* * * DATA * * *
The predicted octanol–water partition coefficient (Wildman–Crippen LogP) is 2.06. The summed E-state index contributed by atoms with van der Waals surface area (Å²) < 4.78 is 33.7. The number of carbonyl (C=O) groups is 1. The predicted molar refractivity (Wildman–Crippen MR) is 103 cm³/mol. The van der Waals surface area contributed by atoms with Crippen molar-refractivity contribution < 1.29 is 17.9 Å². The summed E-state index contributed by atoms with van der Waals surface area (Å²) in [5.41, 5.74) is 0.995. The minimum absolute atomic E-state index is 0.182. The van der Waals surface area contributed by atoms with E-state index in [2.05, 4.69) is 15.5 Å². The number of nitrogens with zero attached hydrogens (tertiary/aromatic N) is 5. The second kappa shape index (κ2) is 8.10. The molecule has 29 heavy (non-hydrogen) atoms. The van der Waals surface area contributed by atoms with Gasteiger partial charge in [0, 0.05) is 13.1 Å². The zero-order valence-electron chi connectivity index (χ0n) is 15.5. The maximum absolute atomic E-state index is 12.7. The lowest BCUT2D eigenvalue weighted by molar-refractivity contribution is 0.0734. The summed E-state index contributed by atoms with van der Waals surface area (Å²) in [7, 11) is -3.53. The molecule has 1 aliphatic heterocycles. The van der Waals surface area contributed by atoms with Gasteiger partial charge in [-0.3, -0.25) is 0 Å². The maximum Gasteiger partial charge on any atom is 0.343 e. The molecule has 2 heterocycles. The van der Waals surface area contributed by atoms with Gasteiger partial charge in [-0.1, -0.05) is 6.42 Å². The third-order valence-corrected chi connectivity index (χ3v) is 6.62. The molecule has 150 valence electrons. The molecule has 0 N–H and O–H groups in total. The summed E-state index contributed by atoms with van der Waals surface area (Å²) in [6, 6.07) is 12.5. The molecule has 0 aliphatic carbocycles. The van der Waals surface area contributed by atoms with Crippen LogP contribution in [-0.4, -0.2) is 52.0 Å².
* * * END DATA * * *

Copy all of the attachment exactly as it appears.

The predicted octanol–water partition coefficient (Wildman–Crippen LogP) is 2.06. The summed E-state index contributed by atoms with van der Waals surface area (Å²) < 4.78 is 33.7. The number of carbonyl (C=O) groups is 1. The predicted molar refractivity (Wildman–Crippen MR) is 103 cm³/mol. The van der Waals surface area contributed by atoms with Crippen molar-refractivity contribution < 1.29 is 17.9 Å². The summed E-state index contributed by atoms with van der Waals surface area (Å²) in [5.41, 5.74) is 0.995. The minimum absolute atomic E-state index is 0.182. The van der Waals surface area contributed by atoms with E-state index in [2.05, 4.69) is 15.5 Å². The number of nitrogens with zero attached hydrogens (tertiary/aromatic N) is 5. The second kappa shape index (κ2) is 8.10. The molecule has 29 heavy (non-hydrogen) atoms. The van der Waals surface area contributed by atoms with Gasteiger partial charge in [0, 0.05) is 13.1 Å². The zero-order valence-electron chi connectivity index (χ0n) is 15.5. The maximum absolute atomic E-state index is 12.7. The lowest BCUT2D eigenvalue weighted by molar-refractivity contribution is 0.0734. The summed E-state index contributed by atoms with van der Waals surface area (Å²) in [7, 11) is -3.53. The molecule has 1 aliphatic heterocycles. The van der Waals surface area contributed by atoms with Gasteiger partial charge in [-0.3, -0.25) is 0 Å². The maximum Gasteiger partial charge on any atom is 0.343 e. The molecule has 2 heterocycles. The van der Waals surface area contributed by atoms with Gasteiger partial charge in [-0.1, -0.05) is 6.42 Å². The third-order valence-corrected chi connectivity index (χ3v) is 6.62. The molecule has 150 valence electrons. The molecule has 0 N–H and O–H groups in total. The summed E-state index contributed by atoms with van der Waals surface area (Å²) in [6, 6.07) is 12.5. The molecule has 0 aliphatic carbocycles. The van der Waals surface area contributed by atoms with Crippen LogP contribution in [-0.4, -0.2) is 52.0 Å².